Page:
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Deep Sea Res
Heinemann, A. B., Maia, A. D., Dourado-Neto, D., Ingram, K. T., & Hoogenboom, C. (2006). Soybean (Glycine max (L.) Merr.) growth and development response to CO2 enrichment under different temperature regimes.
European Journal of Agronomy
, , 52–61.
The carbon dioxide (CO2) concentration of the global atmosphere has increased during the last decades. This increase is expected to impact the diurnal variation in temperature as well as the occurrence of extreme temperatures. This potentially could affect crop production through changes in growth and development that will ultimately impact yield. The objective of this study was to evaluate the effect of CO2 and its interaction with temperature on growth and development of soybean (Glycine max (L.) Merr., cv. Stonewall). The experiment was conducted in controlled environment chambers at the Georgia Envirotron under three different temperatures and two CO2 regimes. The day/night air temperatures were maintained at 20/15, 25/20 and 30/25 degrees C, while the CO2 levels were maintained at 400 and 700 ppm, resulting in six different treatments. Plants were grown under a constant irradiance of 850 mu moles m(-2) s(-1) and a day length of 12 h; a non-limiting supply of water and mineral nutrients were provided. Five growth analyses were conducted at the critical development stages V4, R3, R5, R6 and R8. No differences in start of flowering were observed as a function of the CO2 level, except for the temperature regime 25/20 degrees C, where flowering for the elevated CO2 level occurred 2 days earlier than for the ambient CO2 level. For aboveground biomass, an increase in the CO2 level caused a more vigorous growth at lower temperatures. An increase in temperature also decreased seed weight, mainly due to a reduction in seed size. For all temperature combinations, final seed weight was higher for the elevated CO, level. This study showed that controlled environment chambers can be excellent facilities for conducting a detailed growth analysis to study the impact on the interactive effect of changes in temperature and CO2 on soybean growth and final yield. (c) 2005 Elsevier B.V. All rights reserved.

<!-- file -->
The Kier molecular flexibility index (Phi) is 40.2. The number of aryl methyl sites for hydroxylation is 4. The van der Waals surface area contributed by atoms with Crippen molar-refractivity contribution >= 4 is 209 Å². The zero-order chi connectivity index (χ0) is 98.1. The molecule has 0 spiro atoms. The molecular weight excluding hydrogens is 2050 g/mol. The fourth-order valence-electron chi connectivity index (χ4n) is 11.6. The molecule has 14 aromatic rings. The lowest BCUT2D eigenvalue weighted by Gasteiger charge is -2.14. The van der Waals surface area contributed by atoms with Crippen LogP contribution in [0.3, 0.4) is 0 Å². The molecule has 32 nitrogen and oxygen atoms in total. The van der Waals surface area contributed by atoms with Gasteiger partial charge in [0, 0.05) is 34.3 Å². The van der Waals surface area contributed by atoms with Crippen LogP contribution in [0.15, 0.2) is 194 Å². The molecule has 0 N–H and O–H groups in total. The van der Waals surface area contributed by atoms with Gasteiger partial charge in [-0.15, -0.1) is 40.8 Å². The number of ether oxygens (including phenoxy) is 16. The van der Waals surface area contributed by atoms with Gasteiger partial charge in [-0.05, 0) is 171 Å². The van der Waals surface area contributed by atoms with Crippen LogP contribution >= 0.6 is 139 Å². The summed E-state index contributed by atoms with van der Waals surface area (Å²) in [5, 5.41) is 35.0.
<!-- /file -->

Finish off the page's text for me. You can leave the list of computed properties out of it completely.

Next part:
growth chamber controlled environment global climate change growth analysis soybean temperature CO2 development CARBON-DIOXIDE CONCENTRATION ATMOSPHERIC CO2 ELEVATED CO2 SEED YIELD ENVIRONMENTAL-STRESS PLANT-RESPONSES AIR-TEMPERATURE PHOTOSYNTHESIS RESPIRATION CULTIVARS
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Pusack, T. J., Kimbro, D. L., White, J. W., & Stallings, C. D. (2019). Predation on oysters is inhibited by intense or chronically mild, low salinity events: Low salinity stress reduces predation.
Environmental stress gradients can affect species distributions and interspecific interactions. Because environmental stress depends on both intensity and duration, understanding the consequences of stress requires experiments that simultaneously manipulate both dimensions. In Apalachicola Bay, Florida (U.S.A.) the southern oyster drill (Stramonita haemastoma) is a major predator of the eastern oyster (Crassostrea virginica). Drill predation appears to be salinity-dependent: in a recent field study, predation rates were positively correlated with salinity. Salinity in the bay is typically high (> 20) during the dry summer months, conditions that favor both oysters and the drill. However, periodic freshets can dramatically reduce salinity, which inhibits (or kills) drills, but not oysters. In this study, we used field measurements of salinity and drill densities to inform mesocosm experiments. We investigated the specific combinations of intensity and duration of low-salinity stress that inhibit drill predation. In these experiments, more intense salinity reductions reduced feeding both during and after the low-salinity stress event. During the event, longer durations (15 d) were necessary for mild salinity reductions (-5) to reduce the feeding rate by the same amount as a short (5 d) exposure of more intense (-10 or -15) salinity reduction. Both conditions may create a predation refuge for oysters, consistent with field observations. Given that the recent collapse of the Apalachicola Bay oyster population was preceded by several years without low-salinity events to inhibit predation, our results provide a mechanism by which a predator may have contributed to the loss of a historically productive and sustainable fishery.
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